Here's what it's like to "go to" a teledermatology appointment.

How Effective Can Telederm Appointments Be?
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A few weeks ago, I spent 30 minutes on a Wednesday afternoon taking selfies at very obscene, up-close-and-personal angles. No, I wasn’t sending the pictures to a guy I matched with on Hinge, I was emailing my dermatologist photos of my acne ahead of a teledermatology appointment.

I started breaking out a few days into quarantine. With all of the uncertainty surrounding the coronavirus, it was impossible not constantly worry over getting sick and what the future would look like — and the stress showed up on my skin. First, I had a red bumpy rash around my mouth. Then, I got a mix of whiteheads and big, painful cystic welts on the lower half of my face. While my go-to clay mask and spot treatment did make these zits heal faster, for every pimple that went away, two more would pop up. After three weeks of breaking out, I called my dermatologist's office and made a telemedicine appointment.

Since the World Health Organization declared COVID-19 a global pandemic on Mar. 11, non-essential in-person visits to the doctor's office have been put on hold. And in order to practice social distancing, many dermatologists have shifted to telemedicine so that they can keep treating patients via Zoom video call or over the phone.

Given that dermatology is such a visual form of medicine, I'll admit I was skeptical about whether the doctor would be able get the full scope of how bad my acne had gotten. Pictures aren't three dimensional, objects (like swollen cystic zits) don't always photograph to scale, and colors can be off.

Still, I sent my selfies off to my dermatologist and had a phone call with him an hour later. He started off by asking me about the nature of my breakouts, my history with acne, the products I'm using in my skincare routine, my general health background, and what medications I'm currently taking. In approximately 10 minutes, he sent a prescription for a retinoid (adapalene), benzoyl peroxide gel, and a three-month supply of spironolactone (a blood pressure medication that's used off-label to treat hormonal acne in women) to the nearest pharmacy. (Full disclosure: Because I have previously taken spironolactone for hormonal acne and recently had blood work done to check my hormone and thyroid levels, the dermatologist felt comfortable recommending spironolactone on top of a topical treatment.)

Even though my dermatologist told me mid-phone call that the selfies I took weren't the best, my teledermatology appointment was a success and my acne is slowly, but surely getting under control.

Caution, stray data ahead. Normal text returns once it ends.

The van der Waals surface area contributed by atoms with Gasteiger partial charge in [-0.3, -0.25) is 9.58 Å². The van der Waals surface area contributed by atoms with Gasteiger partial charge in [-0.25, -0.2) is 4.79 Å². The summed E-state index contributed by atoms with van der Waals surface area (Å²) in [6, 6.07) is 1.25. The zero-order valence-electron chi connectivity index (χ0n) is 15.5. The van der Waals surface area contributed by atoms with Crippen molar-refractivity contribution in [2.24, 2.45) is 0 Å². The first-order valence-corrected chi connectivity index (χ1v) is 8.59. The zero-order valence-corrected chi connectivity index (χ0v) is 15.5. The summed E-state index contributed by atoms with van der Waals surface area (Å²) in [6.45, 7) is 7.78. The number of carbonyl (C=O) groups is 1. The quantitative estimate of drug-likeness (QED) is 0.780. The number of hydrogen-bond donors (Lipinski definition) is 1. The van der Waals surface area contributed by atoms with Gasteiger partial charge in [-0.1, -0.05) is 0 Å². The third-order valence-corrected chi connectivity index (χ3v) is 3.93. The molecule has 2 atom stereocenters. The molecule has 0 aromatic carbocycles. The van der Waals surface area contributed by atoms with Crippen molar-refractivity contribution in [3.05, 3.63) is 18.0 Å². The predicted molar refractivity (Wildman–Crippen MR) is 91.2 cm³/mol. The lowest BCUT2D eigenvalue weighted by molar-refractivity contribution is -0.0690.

With teledermatology being the new "normal" way to seek treatment for skin concerns, I reached out to top dermatologists to find out what conditions are best suited for telemedicine, what to expect during an appointment, and tips on how to take proper photos for your doctor.

What Skin Conditions Can Be Treated Through Teledermatology?

Given that dermatology is such a visual specialty, a huge part of dermatologists' training involves looking at before-and-after photos of various skin conditions in order to learn how to diagnose them. "There are certain conditions that are actually great for teledermatology," says Dr. Melissa Kanchanapoomi Levin, board-certified dermatologist and founder of Entière Dermatology in New York City. "Inflammatory conditions or lesions on the face such as acne, rosacea, eczema, psoriasis, and lesions of concern that are changing like a rash on the body."

A dermatologist can also review your skincare routine during a teledermatology appointment. "Video visits are a great way to review basic a skincare routine to use when you are quarantined or for after," says Dr. Joshua Zeichner, the director of cosmetic and clinical research in dermatology at Mount Sinai Hospital in New York City. "I'm able to design a custom skincare regimen for my patients based on their particular needs and set them up to have physician-grade skincare mailed directly to them."

Dr. Zeichner also notes that right now is a good time to take care of conditions you previously haven't made time to treat, such as excessive underarm sweating.

What Skin Conditions Aren't Suited for Teledermatology?